Skip to main content

Brydon Review of Audit Standards

Volume 651: debated on Tuesday 18 December 2018

Today, Sir John Kingman has published the final report of the Independent Review of the Financial Reporting Council (FRC) and the Competition and Markets Authority (CMA) has published an interim report on its market study into the audit market.

The independent review of the FRC is a comprehensive analysis of the effectiveness of the regulator for audit and accounting, and the Government will take forward the recommendations set out in the review to replace the FRC with a new independent statutory regulator with stronger powers.

The CMA’s interim report on its study into the statutory audit market makes recommendations to improve competition and increase capacity in the audit market. This is central to improving audit quality and I now look forward to the publication of the final report.

There is also a need to consider the standards expected of audits, including whether auditors are assessing the right information, and utilising the right technologies. This question was first raised by industry itself, who proposed a review to look at the future of audit. However, audit reports are prepared for the benefit of shareholders and investors, and it is critically important that they are involved in shaping the future of audit.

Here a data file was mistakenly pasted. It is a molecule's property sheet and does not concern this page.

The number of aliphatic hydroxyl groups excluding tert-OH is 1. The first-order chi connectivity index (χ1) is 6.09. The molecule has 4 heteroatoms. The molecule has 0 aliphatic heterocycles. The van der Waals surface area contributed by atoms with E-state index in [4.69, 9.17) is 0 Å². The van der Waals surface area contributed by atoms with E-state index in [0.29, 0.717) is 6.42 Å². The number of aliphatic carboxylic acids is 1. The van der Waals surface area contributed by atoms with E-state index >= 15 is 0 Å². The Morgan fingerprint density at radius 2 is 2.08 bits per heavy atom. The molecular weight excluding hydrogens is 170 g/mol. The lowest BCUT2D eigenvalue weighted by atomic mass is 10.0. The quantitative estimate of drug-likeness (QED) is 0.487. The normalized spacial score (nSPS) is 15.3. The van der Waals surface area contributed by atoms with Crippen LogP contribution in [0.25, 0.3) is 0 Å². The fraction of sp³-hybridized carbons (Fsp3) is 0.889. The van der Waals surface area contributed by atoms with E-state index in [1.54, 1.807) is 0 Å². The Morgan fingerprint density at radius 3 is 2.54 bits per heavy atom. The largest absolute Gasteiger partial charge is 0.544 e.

This is why I am today announcing a Government-commissioned independent review to consider how to improve audit effectiveness. I have asked Donald Brydon, chairman of the London Stock Exchange Group and Sage Group, to chair this review.

This new review, building on the work of the FRC and CMA reviews, will now consider audits as a product and what the future, standards and requirements should be for audits in the future. To ensure the UK’s audit sector remains world leading by constantly looking to upgrade standards, the Brydon review into UK audit standards will consider:

How far audit can and should evolve to meet the needs of investors and other stakeholders, putting the UK at the forefront;

How auditors verify information they are signing off;

How to manage any residual gap between what audit can and should deliver; and

What are the publics expectations from audit.

The new review will also test the current model and ask whether it can be made more effective as well as looking at how audit should be developed to better serve the public interest in the future, taking account of changing business models and new technology.

[HCWS1193]